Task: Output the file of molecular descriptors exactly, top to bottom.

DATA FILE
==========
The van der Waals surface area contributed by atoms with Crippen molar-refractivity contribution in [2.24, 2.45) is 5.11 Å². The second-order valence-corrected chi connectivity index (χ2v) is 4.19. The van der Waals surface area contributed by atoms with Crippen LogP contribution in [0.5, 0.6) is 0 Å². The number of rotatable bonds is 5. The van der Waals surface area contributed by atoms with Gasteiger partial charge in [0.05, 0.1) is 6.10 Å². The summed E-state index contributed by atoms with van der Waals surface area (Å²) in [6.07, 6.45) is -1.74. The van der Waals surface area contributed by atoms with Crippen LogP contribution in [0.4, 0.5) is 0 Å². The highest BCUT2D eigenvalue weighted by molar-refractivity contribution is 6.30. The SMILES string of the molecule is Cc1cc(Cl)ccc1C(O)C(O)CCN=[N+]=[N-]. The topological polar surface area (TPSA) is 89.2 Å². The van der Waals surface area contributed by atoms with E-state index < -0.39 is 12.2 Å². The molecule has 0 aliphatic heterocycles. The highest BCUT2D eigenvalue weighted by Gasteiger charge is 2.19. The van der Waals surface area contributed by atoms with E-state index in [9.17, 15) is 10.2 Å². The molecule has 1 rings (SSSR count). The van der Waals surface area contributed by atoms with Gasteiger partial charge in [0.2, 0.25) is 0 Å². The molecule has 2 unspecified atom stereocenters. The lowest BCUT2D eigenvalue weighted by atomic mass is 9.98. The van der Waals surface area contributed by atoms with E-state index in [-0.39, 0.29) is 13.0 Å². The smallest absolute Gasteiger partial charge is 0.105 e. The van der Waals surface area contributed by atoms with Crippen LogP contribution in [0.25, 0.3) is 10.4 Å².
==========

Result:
The van der Waals surface area contributed by atoms with Crippen molar-refractivity contribution in [2.24, 2.45) is 5.11 Å². The second-order valence-corrected chi connectivity index (χ2v) is 4.19. The van der Waals surface area contributed by atoms with Crippen LogP contribution in [0.5, 0.6) is 0 Å². The number of rotatable bonds is 5. The van der Waals surface area contributed by atoms with Gasteiger partial charge in [0.05, 0.1) is 6.10 Å². The summed E-state index contributed by atoms with van der Waals surface area (Å²) in [6.07, 6.45) is -1.74. The van der Waals surface area contributed by atoms with Crippen LogP contribution in [0.4, 0.5) is 0 Å². The highest BCUT2D eigenvalue weighted by molar-refractivity contribution is 6.30. The SMILES string of the molecule is Cc1cc(Cl)ccc1C(O)C(O)CCN=[N+]=[N-]. The topological polar surface area (TPSA) is 89.2 Å². The van der Waals surface area contributed by atoms with E-state index < -0.39 is 12.2 Å². The molecule has 0 aliphatic heterocycles. The highest BCUT2D eigenvalue weighted by Gasteiger charge is 2.19. The van der Waals surface area contributed by atoms with E-state index in [9.17, 15) is 10.2 Å². The molecule has 1 rings (SSSR count). The van der Waals surface area contributed by atoms with Gasteiger partial charge in [0.2, 0.25) is 0 Å². The molecule has 2 unspecified atom stereocenters. The lowest BCUT2D eigenvalue weighted by atomic mass is 9.98. The van der Waals surface area contributed by atoms with E-state index in [-0.39, 0.29) is 13.0 Å². The smallest absolute Gasteiger partial charge is 0.105 e. The van der Waals surface area contributed by atoms with Crippen LogP contribution in [0.25, 0.3) is 10.4 Å².